Clean rooms, along with other critical environments, require the precise control of temperature, relative humidity, air quality and its distribution that is not considered common in more traditional indoor spaces.
One highly important but often neglected aspect of achieving a successful outcome centers around an in-depth understanding of how to effectively control electrostatic charges in these spaces, which when accomplished in combination with the other specific design and application techniques mentioned above, allow these rooms to attain the ultimate level of cleanliness usually required.
The use of electrical devices, synthetic materials or finishes, and low humidity levels can lead to the undesirable generation of high electrostatic charges within these indoor environments. While this occurrence is experienced in almost all spaces, its effect cannot be overlooked or underestimated in clean rooms as it can be extremely detrimental and even disastrous to its intended use and outcome.
Static electricity is produced by the action of contact and separation of dissimilar materials. The technical explanation that has long been accepted describes the interaction of electrons between two surfaces as they come into contact. Upon separation, the electron will attempt to return to its source material, and the speed of separation of the two surfaces results in the electron remaining predominantly with the more resistive material. The more resistive material then has a surplus of electrons and is called negatively charged. The other material, being less resistive, now has a deficiency of electrons or is positively charged.
A clean room, because of the many non-conductive surfaces, is inherently an area susceptible to high static generation which can significantly disrupt processes. When static charge that is stored on one surface transfers to another, it results in an electrostatic discharge event (ESD). Because most ESD events are indiscernible to the naked eye, cleanroom workers are not aware that it is occurring. Happening quickly and invisibly, this can permanently damage sensitive electronics and prevent samples from being weighed accurately.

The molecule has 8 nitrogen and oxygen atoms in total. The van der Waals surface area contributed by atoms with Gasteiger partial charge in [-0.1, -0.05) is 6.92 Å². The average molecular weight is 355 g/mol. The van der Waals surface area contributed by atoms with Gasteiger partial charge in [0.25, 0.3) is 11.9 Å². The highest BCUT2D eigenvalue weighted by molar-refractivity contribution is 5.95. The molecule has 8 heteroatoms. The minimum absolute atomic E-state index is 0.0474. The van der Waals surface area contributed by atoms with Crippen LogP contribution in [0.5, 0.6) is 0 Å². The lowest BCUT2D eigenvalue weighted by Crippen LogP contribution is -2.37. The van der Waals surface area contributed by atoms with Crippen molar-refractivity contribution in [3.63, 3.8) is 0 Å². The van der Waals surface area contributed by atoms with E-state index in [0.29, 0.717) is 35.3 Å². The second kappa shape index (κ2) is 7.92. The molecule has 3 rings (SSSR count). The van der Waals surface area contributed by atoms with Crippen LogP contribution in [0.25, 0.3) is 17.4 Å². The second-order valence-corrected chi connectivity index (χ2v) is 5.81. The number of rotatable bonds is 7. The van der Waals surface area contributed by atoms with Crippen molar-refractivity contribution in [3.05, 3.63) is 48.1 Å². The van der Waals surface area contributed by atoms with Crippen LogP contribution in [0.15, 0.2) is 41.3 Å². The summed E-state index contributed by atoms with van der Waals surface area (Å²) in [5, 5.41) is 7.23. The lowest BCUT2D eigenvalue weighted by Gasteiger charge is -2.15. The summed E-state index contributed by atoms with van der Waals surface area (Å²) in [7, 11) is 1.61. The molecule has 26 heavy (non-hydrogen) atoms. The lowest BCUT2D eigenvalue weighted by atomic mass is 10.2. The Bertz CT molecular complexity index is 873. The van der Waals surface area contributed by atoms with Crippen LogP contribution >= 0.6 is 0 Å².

ESD can also vaporize metal lines on semiconductors, melt silicon and cause device failures; damage masks, reticles, wafers, and disk drive heads, cause random defects on flat panel displays, along with producing equipment failures. Additionally, ESD events can generate Electromagnetic Interference (EMI) and while most equipment is designed to tolerate a certain amount of EMI, if it exceeds specific limits it can result in malfunctions and errors.
Figure 1. Static Electricity
Surface-borne contaminants like dust (and many others) are generated due to various space activities and processes. It’s generally understood how dust particles will fall from the air under gravitational influence and land on top of any horizontal surface it contacts. When this occurs, it requires these accumulations be physically removed through some type of manual cleaning intervention. But most of us have also noticed how other surfaces (not in the particles' direct vertical fall plane) like ceilings, walls, computer screens, etc., can also collect airborne contaminants. Electrostatic Attraction (ESA) is an occurrence that results in the attraction of airborne dust and contamination on surfaces of all types, in any orientation, and is something that must be controlled within the environment.